Saving the future, one dialogue tree at a time
It would hardly be an insightful observation to say that a lot of videogames revolve around combat. Of course they do: it's exciting, fast, visceral, and one of the few things you're not allowed to do without signing several extremely weighty forms and opening yourself up to the possibility of bleeding out alone hundreds of miles from home. Combat, and its beautiful mistress, violence, are the bricks and mortar of gaming, but their inclusion can make for some seriously contrived departures from common sense in the mysterious multiverse that all games occupy. For example, few games will let your opponents unconditionally surrender, and even fewer will let the player do it. Diplomacy is something that happens in dry turn-based strategy games, not on the ground-level with bullets flying past where it would be infinitely more useful. Even Deus Ex, regarded by many as a paragon of freedom of approach and generally one of the greatest games of all time, rarely provided non-violent options beyond the occasional dialogue test or circuitous sneaky route. No, creeping up on a mercenary and jabbing your futuristic cyber-taser into the small of his back does not count as 'non-violent'. So, my door was wide open when Consortium turned up on the front steps, professing to be the first-person role-playing answer to my somewhat pacifist wishes. To its credit, it even managed to hold my attention for quite some time before the massive internal haemorrhaging began.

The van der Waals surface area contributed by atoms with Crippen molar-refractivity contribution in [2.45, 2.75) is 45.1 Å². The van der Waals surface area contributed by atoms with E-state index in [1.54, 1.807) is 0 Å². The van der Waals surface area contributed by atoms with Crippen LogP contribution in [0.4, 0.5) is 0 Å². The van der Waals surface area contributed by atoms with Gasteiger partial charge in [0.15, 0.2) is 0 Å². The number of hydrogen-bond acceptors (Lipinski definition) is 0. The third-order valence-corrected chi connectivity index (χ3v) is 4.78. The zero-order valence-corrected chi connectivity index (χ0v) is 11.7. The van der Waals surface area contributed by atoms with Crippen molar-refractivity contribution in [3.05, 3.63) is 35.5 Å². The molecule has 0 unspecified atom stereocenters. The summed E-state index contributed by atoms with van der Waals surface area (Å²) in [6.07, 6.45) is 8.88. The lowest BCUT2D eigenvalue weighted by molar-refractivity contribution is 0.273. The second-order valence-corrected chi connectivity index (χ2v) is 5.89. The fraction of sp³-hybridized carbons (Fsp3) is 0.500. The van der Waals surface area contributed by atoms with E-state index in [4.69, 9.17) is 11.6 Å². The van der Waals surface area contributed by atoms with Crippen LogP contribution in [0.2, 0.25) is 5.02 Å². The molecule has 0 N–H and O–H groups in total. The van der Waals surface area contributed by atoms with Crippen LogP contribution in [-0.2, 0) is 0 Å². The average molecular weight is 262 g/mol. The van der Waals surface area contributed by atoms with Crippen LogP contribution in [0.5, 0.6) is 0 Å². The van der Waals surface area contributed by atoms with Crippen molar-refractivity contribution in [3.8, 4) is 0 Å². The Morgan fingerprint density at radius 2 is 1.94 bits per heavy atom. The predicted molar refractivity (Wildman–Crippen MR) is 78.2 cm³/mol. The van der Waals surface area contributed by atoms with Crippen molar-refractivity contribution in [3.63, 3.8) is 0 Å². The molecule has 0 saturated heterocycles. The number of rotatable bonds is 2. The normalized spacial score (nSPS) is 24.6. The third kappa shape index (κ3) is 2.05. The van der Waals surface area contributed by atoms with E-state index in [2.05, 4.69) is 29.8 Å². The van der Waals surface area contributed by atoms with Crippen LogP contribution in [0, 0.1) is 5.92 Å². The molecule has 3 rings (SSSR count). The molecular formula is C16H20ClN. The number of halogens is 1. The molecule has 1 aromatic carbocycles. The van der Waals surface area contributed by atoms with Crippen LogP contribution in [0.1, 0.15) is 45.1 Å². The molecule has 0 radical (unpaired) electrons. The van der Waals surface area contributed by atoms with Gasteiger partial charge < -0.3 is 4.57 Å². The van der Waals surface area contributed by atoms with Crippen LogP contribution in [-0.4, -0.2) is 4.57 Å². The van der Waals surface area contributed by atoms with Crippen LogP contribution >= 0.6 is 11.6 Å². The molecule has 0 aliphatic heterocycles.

Certainly, Consortium doesn't waste any time impressing upon you the fact that it's going to be something a little bit different, for better and for worse. You are Bishop Six, a sort of futuristic bodyguard-stroke-diplomat with some unspecified role in a big nebulous authoritarian body called the Consortium, which took the sensible route of basing its ranking system on chess pieces rather than, say, Monopoly. You've been assigned to the spaceship Zenlil, notable for not actually flying into space or being a spaceship (it is, if the view through the windows is anything to go by, just an oversized Airbus with some spacious interior design). Except none of that is true, because you're actually some prat sitting at a desk, probably procrastinating far too much, and Consortium is strangely keen to acknowledge this as part of the plot. The essential premise, which took one look at the concept of a fourth wall and decided it was above something so petty, is that the game is not a game at all, but a communications interface for an orbiting satellite put in place by the developers. This satellite opens a digital rift to the distant future, allowing you to remotely take control of Bishop Six in an alternate timeline and manipulate him in order to... oh crikey, are you reading this? It's been a while since I've been exposed to science fiction so soft that you could pack it into boxes and use it to mail out fine china.